A Memorandum of Understanding (MOU) on the management of Oreti Beach, which will enable local organisations to more effectively protect the beach, was officially signed today.
Representatives of the Department of Conservation, Environment Southland, Invercargill City Council (ICC), Southland District Council, Ministry of Primary Industries, New Zealand Police, and Waihopai Runaka signed the memorandum which outlines the duties of each organisation to reduce the disturbance to sand dunes and toheroa beds, and littering.
Council Officer Kari Graber said if people wished to report activity on the beach such as abandoned cars, distressed marine life, people littering or dangerous driving, they could now ring the ICC at (03) 211 1777. The issues would be addressed within 24 hours on a weekday and within 48 hours outside of business hours.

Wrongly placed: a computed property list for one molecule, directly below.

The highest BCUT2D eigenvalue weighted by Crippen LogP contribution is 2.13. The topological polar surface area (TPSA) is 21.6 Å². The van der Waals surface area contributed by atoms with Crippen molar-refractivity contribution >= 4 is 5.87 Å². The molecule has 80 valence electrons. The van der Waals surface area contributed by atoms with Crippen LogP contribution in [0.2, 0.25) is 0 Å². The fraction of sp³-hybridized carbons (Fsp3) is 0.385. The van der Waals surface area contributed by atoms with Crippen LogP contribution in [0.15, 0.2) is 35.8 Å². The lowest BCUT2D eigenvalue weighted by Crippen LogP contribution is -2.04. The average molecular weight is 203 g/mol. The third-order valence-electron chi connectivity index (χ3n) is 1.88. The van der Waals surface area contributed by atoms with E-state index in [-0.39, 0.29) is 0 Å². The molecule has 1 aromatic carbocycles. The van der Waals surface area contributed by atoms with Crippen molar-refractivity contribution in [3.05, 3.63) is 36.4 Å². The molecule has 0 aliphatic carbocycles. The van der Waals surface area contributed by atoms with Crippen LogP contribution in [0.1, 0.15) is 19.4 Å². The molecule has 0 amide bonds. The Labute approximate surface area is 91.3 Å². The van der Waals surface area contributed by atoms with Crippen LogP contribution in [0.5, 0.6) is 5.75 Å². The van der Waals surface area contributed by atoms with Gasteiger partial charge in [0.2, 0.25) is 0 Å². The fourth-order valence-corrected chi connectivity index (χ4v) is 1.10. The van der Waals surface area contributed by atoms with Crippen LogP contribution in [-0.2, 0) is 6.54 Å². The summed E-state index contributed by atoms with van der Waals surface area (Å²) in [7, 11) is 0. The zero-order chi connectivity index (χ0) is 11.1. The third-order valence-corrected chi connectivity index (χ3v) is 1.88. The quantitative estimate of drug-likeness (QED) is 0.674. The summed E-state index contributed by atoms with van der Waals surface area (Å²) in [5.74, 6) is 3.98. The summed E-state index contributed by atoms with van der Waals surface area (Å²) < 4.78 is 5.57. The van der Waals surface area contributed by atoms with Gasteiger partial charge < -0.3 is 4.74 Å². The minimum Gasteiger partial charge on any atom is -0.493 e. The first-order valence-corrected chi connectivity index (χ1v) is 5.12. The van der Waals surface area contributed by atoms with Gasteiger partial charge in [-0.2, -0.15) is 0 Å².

“We will also hold regular meetings with key stakeholders such as four-wheel drive clubs, beach clean-up groups and life-saving clubs to educate them on the memorandum and gain citizen involvement in policing and reporting.”
Invercargill City Councillor Alan Dennis said the MOU provided a better guide for the public and agencies.
“Hopefully it will put a stop to the use of motorbikes, quad bikes and four-wheel drive vehicles being driven over the sand dunes, as well as curbing littering and dangerous driving. The roles in the MOU are clearly defined but major projects involving the beach can be a shared effort.”
Waihopai Runaka representative Michael Skerrett said there would be signage at Dunns Rd to educate the community about the history and importance of the area to Maori and Southlanders as a whole.
“It is one of the only sites where abundant quantities of toheroa can be found in New Zealand. The MOU gives us tools to address issues that may arise around their protection. This is the start of an education programme to help encourage love and protection of the beach.”